- Curious about what is required reading in 28 countries around the world?
- Publishers Weekly just announced their Best Books of 2018 within 13 categories! Great for readers and anyone who buys books as holiday presents!
- Want your vote to help thousands of readers find their next book? Then vote in the opening round of the Goodreads Choice Awards 2018! The winners in 21 categories will be announced on December 4th!
- There are additional options for you other than Google Scholar: try Microsoft Academic (now in Beta), Get the Research (also in Beta), or Semantic Scholar to round out your research.
- The Saturday Evening Post now has a new website and has cover archives going back almost 200 years!
- The Art Institute of Chicago has now made their digital archives public, with over 44,000 images and counting...
- Teddy Roosevelt’s papers are now online and available to the public through the Library of Congress.
- Find an excuse to use NYC Open Data with your students. Get some ideas for your “open data in action” projects by viewing this gallery!
- Have any HS students interested in fashion who want to take their research further? Send them here.
- Want access to a John Green-led reading community where you get exclusive content about the book and author for as little as $10 every six weeks? Then check out Life’s Library Book Club! All of your subscription cost will go directly to Partners in Health.
- ELA teachers: do you want to spread the wealth as well as get the wealth? Then check out a new crowd-sourced program called Book Club Share that allows teachers and librarians to move around classroom sets of books to those who need them and those who want to share them!
- How well can your students tell factual from opinion statements? How about you?
- Want a new Google product that can help you hyper-identify items in photos? How about a shortcut to your Google Drive, even if you don’t have your Chrome browser up?
Here are 13 things I thought were worth sharing:
Here are 17 things I thought were worth sharing:
1. The shortlists for the National Book Award were announced this morning! The awards will be given out live on November 14th, and some of our high school students will be attending a special reading featuring all five shortlisted Young People’s Literature authors the day before!
2. The Public Library of Science has been sharing full-text open access scientific and medical articles since 2001...
3. The First Days Project collects and shares stories of immigrants and refugees from when they first came to the United States. Consider adding your story if you moved here from another country!
4. The OED is turning 90, and we are the ones getting a present! We have been granted a full year of access to the Oxford English Dictionary, for free! Click here to get our login details.
5. You’ve heard of mail being delivered late, but not THIS late! “The Prize Papers” is a recently-discovered and publicized “archive of 160,000 undelivered personal letters from all over the world, seized from ships captured during Britain’s naval wars over three centuries, and are to be digitized in a project offering an intimate glimpse into people’s lives.” Read all about the project here. Talk about primary sources!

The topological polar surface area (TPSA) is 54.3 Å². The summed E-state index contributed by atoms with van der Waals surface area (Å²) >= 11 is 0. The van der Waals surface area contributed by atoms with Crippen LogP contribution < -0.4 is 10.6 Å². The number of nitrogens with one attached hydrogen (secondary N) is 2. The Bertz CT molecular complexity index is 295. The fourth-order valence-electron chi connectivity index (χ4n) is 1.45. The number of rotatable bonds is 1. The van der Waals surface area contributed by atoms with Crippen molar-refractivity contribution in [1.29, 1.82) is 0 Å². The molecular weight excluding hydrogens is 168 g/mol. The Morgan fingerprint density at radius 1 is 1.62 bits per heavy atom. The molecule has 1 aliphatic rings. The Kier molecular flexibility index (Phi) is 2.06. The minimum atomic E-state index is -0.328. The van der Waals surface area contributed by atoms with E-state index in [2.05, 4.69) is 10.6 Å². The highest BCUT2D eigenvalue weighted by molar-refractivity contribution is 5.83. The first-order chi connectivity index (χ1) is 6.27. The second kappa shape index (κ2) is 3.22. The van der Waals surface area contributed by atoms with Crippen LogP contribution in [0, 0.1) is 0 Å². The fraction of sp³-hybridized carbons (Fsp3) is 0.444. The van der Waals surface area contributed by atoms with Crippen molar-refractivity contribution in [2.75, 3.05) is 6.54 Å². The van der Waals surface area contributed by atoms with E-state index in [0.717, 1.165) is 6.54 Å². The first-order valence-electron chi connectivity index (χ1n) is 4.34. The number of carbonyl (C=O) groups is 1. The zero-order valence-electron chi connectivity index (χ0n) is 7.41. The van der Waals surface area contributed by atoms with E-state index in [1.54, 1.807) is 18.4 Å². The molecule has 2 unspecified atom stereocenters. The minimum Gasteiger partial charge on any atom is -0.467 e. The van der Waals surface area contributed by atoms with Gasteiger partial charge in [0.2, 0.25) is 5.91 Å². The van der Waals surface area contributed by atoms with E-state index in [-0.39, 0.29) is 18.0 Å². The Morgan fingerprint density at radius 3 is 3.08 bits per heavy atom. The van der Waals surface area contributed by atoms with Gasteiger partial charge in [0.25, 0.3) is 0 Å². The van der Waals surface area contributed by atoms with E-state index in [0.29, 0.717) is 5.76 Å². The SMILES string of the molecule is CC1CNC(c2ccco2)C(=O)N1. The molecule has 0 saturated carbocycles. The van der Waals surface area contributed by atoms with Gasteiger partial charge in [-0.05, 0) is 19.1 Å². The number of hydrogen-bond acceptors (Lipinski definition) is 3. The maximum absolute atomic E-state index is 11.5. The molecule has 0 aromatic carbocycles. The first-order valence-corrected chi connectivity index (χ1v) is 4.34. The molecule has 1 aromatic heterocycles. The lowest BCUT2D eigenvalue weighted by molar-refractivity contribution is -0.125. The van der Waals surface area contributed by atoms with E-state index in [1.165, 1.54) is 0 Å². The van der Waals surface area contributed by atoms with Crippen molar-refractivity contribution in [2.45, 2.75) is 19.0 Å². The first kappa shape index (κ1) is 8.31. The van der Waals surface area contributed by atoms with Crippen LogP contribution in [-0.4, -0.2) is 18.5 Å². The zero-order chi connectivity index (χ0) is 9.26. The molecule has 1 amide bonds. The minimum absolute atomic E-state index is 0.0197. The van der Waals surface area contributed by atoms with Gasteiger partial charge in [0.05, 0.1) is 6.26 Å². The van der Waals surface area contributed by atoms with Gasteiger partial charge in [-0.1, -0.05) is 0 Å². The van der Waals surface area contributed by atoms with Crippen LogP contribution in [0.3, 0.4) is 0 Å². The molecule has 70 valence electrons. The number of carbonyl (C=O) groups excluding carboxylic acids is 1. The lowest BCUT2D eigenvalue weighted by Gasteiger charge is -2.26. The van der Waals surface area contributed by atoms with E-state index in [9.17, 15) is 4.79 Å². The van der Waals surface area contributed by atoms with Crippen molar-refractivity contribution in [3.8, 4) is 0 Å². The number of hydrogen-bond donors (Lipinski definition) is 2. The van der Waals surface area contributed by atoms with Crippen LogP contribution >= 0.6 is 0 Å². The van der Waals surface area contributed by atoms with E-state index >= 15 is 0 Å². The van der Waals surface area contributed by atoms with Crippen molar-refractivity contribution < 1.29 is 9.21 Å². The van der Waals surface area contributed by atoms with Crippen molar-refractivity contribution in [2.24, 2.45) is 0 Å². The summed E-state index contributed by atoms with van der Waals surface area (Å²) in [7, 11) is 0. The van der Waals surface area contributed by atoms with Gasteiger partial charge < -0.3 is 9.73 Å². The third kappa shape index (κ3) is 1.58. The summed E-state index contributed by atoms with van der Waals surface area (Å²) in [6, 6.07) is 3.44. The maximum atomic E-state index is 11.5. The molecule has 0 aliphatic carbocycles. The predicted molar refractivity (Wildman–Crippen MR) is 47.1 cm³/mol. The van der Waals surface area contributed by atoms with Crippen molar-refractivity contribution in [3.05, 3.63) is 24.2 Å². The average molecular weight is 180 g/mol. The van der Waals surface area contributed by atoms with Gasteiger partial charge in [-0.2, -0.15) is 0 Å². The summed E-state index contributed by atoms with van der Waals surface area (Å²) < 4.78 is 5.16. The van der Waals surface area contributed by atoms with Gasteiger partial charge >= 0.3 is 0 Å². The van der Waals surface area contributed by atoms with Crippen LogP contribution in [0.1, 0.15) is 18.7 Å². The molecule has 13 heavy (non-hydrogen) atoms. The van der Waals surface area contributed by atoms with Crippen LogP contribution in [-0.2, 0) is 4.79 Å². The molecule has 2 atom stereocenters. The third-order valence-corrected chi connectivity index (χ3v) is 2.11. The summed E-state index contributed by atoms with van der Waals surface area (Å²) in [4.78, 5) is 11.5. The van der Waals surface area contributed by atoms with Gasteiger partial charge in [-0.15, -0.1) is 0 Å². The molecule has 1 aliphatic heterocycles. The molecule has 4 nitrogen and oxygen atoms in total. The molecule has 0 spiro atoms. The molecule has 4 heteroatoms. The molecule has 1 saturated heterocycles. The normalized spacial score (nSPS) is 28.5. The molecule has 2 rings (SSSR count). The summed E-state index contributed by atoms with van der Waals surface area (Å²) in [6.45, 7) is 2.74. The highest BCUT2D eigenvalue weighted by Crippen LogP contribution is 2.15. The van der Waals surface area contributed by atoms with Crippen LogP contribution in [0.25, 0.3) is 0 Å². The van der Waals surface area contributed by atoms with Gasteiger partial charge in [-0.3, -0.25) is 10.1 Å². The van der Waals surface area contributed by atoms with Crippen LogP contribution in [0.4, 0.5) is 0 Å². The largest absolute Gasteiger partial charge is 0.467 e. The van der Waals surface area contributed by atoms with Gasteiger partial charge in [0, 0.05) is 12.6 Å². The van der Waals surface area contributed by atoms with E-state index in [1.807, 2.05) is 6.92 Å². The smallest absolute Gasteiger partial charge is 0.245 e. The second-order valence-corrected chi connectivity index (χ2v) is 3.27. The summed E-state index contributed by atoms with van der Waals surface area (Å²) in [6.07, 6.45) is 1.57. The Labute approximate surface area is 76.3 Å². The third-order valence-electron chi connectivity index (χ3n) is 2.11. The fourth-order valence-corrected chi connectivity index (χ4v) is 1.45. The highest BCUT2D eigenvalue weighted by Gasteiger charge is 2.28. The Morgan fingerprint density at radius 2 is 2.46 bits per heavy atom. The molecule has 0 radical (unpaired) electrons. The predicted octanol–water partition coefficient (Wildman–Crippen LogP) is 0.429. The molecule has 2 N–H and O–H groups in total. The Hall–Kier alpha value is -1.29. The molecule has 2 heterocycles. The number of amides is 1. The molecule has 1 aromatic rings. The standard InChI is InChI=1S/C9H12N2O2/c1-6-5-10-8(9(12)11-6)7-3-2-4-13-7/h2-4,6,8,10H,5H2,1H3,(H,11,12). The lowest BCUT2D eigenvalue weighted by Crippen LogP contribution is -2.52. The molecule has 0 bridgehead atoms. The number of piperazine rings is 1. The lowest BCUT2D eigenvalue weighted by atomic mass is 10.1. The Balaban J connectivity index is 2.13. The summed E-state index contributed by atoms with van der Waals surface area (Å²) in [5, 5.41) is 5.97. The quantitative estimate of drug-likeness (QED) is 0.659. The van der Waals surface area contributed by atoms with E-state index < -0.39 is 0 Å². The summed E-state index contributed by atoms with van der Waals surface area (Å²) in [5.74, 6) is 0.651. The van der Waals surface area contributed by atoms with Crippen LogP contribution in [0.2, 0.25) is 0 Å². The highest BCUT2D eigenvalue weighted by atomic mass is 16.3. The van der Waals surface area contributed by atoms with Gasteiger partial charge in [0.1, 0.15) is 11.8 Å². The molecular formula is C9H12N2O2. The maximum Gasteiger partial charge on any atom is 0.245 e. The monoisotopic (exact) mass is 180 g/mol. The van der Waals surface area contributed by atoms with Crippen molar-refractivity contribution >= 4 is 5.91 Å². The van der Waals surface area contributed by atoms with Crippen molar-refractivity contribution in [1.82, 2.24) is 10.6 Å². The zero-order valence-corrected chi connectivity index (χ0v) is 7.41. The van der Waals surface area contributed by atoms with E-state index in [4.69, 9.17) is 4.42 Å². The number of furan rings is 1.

6. JSTOR helps you teach your students about the fine points of researching with their “Research Basics” curriculum.
7. Sign up today for the Academy of American Poets’ “Teach this Poem”, the winner of the 2018 Innovations in Reading Prize given by the National Book Foundation.
8. Please note I have updated the following pages on the Library website with more resources: Chemistry, Literature, and Watch, Listen & Learn!
9. Download free e-books and textbooks from Bookboon!
10. Just a few of the websites that the AASL chose as the best of the best this year: All Sides for Schools, Biointeractive, EarSketch, edWeb, The Global Goals, Loom (Chrome extension), NewseumEd, PencilCode, Science Friday, Stanford History Education Group, and Time.Graphics.
11. UC Berkeley’s Bancroft Library has just created and shared their new digital archive: The Japanese American Evacuation and Resettlement.
12. The European Planetary Science Congress has just released a catalog of over 2,200 planetary maps produced worldwide from between 1600 and 2018.
13. The Library of Congress has expanded its reach! They now house a collection called the National Screening Room that “showcases the riches of the Library’s vast moving image collection, designed to make otherwise unavailable movies, both copyrighted and in the public domain, freely accessible to the viewers worldwide.”
14. Open Sources continue to be our new currency! Search for them here, via a new portal created by the SUNY Geneseo Library.
15. This has nothing to do with books, but has everything to do with what books are made of! Did you know that all of NYC’s trees are mapped, and that you can get all kinds of info about each one of those 678,619 trees?
16. The Digital Public Library of America (DPLA) has created Open Bookshelf, “a digital library collection of popular books free to download, formatted for modern devices, and handpicked by a Curation Corps of librarians from across the US.”
17. Humanities & ELA teachers: Last month the Library of Congress launched DBQuest and Case Maker, two new web and mobile apps that join a suite of digital resources introduced back in 2016. These new interactive opportunities for middle and high school students will engage learners in interactive civics, asking them to weigh evidence and build arguments.
Brooklynite. Librarian. Happy Reader!